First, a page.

Research output: Contribution to journalReview article

Newton, JN, Briggs, ADM, Murray, CJL, Dicker, D, Foreman, KJ, Wang, H, Naghavi, M, Forouzanfar, MH, Ohno, SL, Barber, RM, Vos, T, Stanaway, JD, Schmidt, JC, Hughes, AJ, Fay, DFJ, Ecob, R, Gresser, C, McKee, M, Rutter, H, Abubakar, I, Ali, R, Anderson, HR, Banerjee, A, Bennett, DA, Bernabé, E, Bhui, KS, Biryukov, SM, Bourne, RR, Brayne, CEG, Bruce, NG, Brugha, TS, Burch, M, Capewell, S, Casey, D, Chowdhury, R, Coates, MM, Cooper, C, Critchley, JA, Dargan, PI, Dherani, MK, Elliott, P, Ezzati, M, Fenton, KA, Fraser, MS, Fürst, T, Greaves, F, Green, MA, Gunnell, DJ, Hannigan, BM, Hay, RJ, Hay, SI, Hemingway, H, Larson, HJ, Looker, KJ, Lunevicius, R, Lyons, RA, Marcenes, W, Mason-Jones, AJ, Matthews, FE, Moller, H, Murdoch, ME, Newton, CR, Pearce, N, Piel, FB, Pope, D, Rahimi, K, Rodriguez, A, Scarborough, P, Schumacher, AE, Shiue, I, Smeeth, L, Tedstone, A, Valabhji, J, Williams, HC, Wolfe, CDA, Woolf, AD & Davis, ACJ 2015, 'Changes in health in England, with analysis by English regions and areas of deprivation, 1990-2013: A systematic analysis for the Global Burden of Disease Study 2013', The Lancet, vol. 386, no. 10010, pp. 2257-2274. https://doi.org/10.1016/S0140-6736(15)00195-6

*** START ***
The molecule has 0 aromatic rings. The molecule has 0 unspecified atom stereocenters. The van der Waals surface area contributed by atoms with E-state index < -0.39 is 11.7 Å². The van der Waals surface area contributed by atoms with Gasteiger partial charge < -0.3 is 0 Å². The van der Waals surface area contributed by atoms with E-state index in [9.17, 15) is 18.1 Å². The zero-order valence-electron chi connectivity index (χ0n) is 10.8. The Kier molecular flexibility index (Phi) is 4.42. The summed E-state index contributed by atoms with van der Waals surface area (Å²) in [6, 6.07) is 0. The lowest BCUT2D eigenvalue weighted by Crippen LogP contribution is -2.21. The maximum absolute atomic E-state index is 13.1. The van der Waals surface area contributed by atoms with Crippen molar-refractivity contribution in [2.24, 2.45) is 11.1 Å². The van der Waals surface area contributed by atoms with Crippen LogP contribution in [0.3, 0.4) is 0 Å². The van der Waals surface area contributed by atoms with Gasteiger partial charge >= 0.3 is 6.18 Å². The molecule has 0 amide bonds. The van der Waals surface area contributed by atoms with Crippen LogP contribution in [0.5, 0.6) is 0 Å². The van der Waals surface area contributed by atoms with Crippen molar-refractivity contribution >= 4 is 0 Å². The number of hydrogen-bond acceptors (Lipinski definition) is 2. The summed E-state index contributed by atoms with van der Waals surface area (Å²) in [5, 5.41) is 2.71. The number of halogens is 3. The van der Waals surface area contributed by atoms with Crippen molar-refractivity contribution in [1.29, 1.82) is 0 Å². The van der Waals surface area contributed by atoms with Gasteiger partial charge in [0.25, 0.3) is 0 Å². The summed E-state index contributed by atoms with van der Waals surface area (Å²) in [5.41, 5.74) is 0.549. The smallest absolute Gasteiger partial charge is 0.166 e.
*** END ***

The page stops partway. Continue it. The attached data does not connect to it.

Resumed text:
Newton, John N. ; Briggs, Adam D.M. ; Murray, Christopher J.L. ; Dicker, Daniel ; Foreman, Kyle J. ; Wang, Haidong ; Naghavi, Mohsen ; Forouzanfar, Mohammad H. ; Ohno, Summer Lockett ; Barber, Ryan M. ; Vos, Theo ; Stanaway, Jeffrey D. ; Schmidt, Jürgen C. ; Hughes, Andrew J. ; Fay, Derek F.J. ; Ecob, Russell ; Gresser, Charis ; McKee, Martin ; Rutter, Harry ; Abubakar, Ibrahim ; Ali, Raghib ; Anderson, H. Ross ; Banerjee, Amitava ; Bennett, Derrick A. ; Bernabé, Eduardo ; Bhui, Kamaldeep S. ; Biryukov, Stanley M. ; Bourne, Rupert R. ; Brayne, Carol E.G. ; Bruce, Nigel G. ; Brugha, Traolach S. ; Burch, Michael ; Capewell, Simon ; Casey, Daniel ; Chowdhury, Rajiv ; Coates, Matthew M. ; Cooper, Cyrus ; Critchley, Julia A. ; Dargan, Paul I. ; Dherani, Mukesh K. ; Elliott, Paul ; Ezzati, Majid ; Fenton, Kevin A. ; Fraser, Maya S. ; Fürst, Thomas ; Greaves, Felix ; Green, Mark A. ; Gunnell, David J. ; Hannigan, Bernadette M. ; Hay, Roderick J. ; Hay, Simon I. ; Hemingway, Harry ; Larson, Heidi J. ; Looker, Katharine J. ; Lunevicius, Raimundas ; Lyons, Ronan A. ; Marcenes, Wagner ; Mason-Jones, Amanda J. ; Matthews, Fiona E. ; Moller, Henrik ; Murdoch, Michele E. ; Newton, Charles R. ; Pearce, Neil ; Piel, Frédéric B. ; Pope, Daniel ; Rahimi, Kazem ; Rodriguez, Alina ; Scarborough, Peter ; Schumacher, Austin E. ; Shiue, Ivy ; Smeeth, Liam ; Tedstone, Alison ; Valabhji, Jonathan ; Williams, Hywel C. ; Wolfe, Charles D.A. ; Woolf, Anthony D. ; Davis, Adrian C.J. / Changes in health in England, with analysis by English regions and areas of deprivation, 1990-2013 : A systematic analysis for the Global Burden of Disease Study 2013. In: The Lancet. 2015 ; Vol. 386, No. 10010. pp. 2257-2274.